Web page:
Six Years After Booze

Six years ago yesterday, I came to in a glass-walled observation room on a psychiatric unit of a hospital, faced with a choice: get myself out of there so I could kill myself, or make a change. A big change.

My life by that point had disintegrated into hopelessness, despair, alienation, and overwhelming emotional pain— most of this, I couldn’t see then, arising from my fourteen-year relationship to the mental health industry. Countless “professionals” had taught me to see myself as “sick”, as a broken brain with a lifelong need for “meds” and expert intervention who’d never be fully human. A life sentence of “serious and persistent mental illness”… what a perfect recipe for suicide, I now see.

Booze, by then, had become the one thing keeping me from killing myself—after all, drinking yourself into oblivion on a near-daily basis is a pretty effective way of forgetting that all you really are is a defective mental patient. But it also, as one might guess, had become a bit of a…. well… problem. And so on that morning in the psych unit, as I lay there wracked with a hangover and my typical morning-after despair, something deep within me—my human spirit, I now see—made me realize it was finally time for The Bottle and me to go our separate ways.

For a long time afterwards, I thought of myself as an “addict” or “alcoholic”. After all, I’d been indoctrinated into a labeled existence where every painful emotion or scary thought or problematic behavior could easily be defined as a “symptom” of something, whether that be “bipolar disorder”, “borderline personality disorder”, “major depression”, “eating disorder”, or “anxiety disorder”. So “alcoholic”? Totally, I was an alcoholic. Met the criteria to a T. Throw it right down there on the list. It would take me nearly three years—long after I’d left behind my mental patienthood—to realize I was still boxing myself into just another category of “other”.

It’s been a long time since I’ve thought of myself as an “addict” or “alcoholic”, and even longer since a psychiatric label has enslaved my identity. I still choose not to drink today, but it’s not because I think I “have a condition” or “am” some “illness”. It’s because I spent enough years saturated in psychoactive chemicals—most of them called “psychiatric medications”—and it feels pretty damn good today to just be. To be in my body, in my mind, in this world. Don’t get me wrong… To be can really hurt—holy hell, can it really hurt—but in life beyond the mental health industry, I know now that the hurt in being human is nothing to be gotten rid of, whether through a shrink or a pill bottle or a bottle of booze. It’s something to listen to, to explore, and to celebrate, because I’m alive. I’m fuckin’ alive.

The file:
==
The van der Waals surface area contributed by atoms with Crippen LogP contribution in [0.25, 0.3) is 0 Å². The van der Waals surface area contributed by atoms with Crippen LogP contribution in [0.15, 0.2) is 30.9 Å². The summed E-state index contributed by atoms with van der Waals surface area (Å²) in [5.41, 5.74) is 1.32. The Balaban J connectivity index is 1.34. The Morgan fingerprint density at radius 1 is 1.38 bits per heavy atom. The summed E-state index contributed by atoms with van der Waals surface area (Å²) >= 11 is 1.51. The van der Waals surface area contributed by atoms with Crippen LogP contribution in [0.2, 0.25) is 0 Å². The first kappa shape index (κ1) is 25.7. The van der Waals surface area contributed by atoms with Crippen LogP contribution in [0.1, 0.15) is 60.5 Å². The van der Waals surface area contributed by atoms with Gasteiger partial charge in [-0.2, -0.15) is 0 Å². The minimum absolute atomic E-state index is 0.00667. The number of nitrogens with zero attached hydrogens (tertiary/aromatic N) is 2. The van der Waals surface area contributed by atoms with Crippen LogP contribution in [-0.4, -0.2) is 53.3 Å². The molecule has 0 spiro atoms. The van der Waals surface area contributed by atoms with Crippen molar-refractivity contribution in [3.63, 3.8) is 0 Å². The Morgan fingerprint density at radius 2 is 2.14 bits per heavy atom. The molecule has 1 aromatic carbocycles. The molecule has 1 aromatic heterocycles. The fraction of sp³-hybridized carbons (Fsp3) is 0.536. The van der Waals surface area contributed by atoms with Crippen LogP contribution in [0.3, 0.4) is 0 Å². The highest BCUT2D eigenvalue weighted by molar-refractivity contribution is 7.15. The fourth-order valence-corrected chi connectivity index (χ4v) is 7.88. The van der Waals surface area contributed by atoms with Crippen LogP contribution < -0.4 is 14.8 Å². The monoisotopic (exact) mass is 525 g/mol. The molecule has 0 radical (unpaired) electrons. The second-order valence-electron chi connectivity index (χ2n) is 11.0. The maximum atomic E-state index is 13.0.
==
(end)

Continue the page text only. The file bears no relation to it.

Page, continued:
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Recovering Myself: A talk about coming off psychiatric drugs and finding a way out of the mental health system

In November 2015, I traveled to Anchorage, Alaska thanks to the generosity and support of Jim Gottstein and the Law Project for Psychiatric Rights.  I met a bunch of really wonderful, inspiring people, including ex-patients, folks currently in the process of coming off psychiatric drugs, and family members of people who lost their lives to psychiatric treatment.  Here’s a video of my talk, Recovering Myself: A talk about journeying through the mental health system, in which I share some of my story and reflect on how I came off psychiatric drugs and left behind my psychiatric labels.

Reclaiming Humanity: Building a Post-Psychiatry, Post-“Mental Health” World

In November 2014, I was one of twelve plenary speakers at the annual conference of the International Society for Ethical Psychology and Psychiatry.  Here is a video of my talk, Reclaiming Humanity: Building a Post-Psychiatry, Post-“Mental Health” World, as well as a link to an interview I did with the conference organizer, David Cohen.

Say No

If you’re not already, listen to that voice inside of you that’s trying to say no. Nurture it, cultivate it, open up the blockages inside of you that are keeping you from releasing it into the world– NO!

We’re each born with the right to say it, but They trick us into giving it up, calling us non-compliant so often that we start to believe it ourselves. We stop trusting in ourselves. We forget ourselves.

Not only do you have the right to say no, but doing so might just save your life. It sure as hell saved mine.

A red door that apparently exists in Alberta, Canada.

A red door that apparently exists in Alberta, Canada.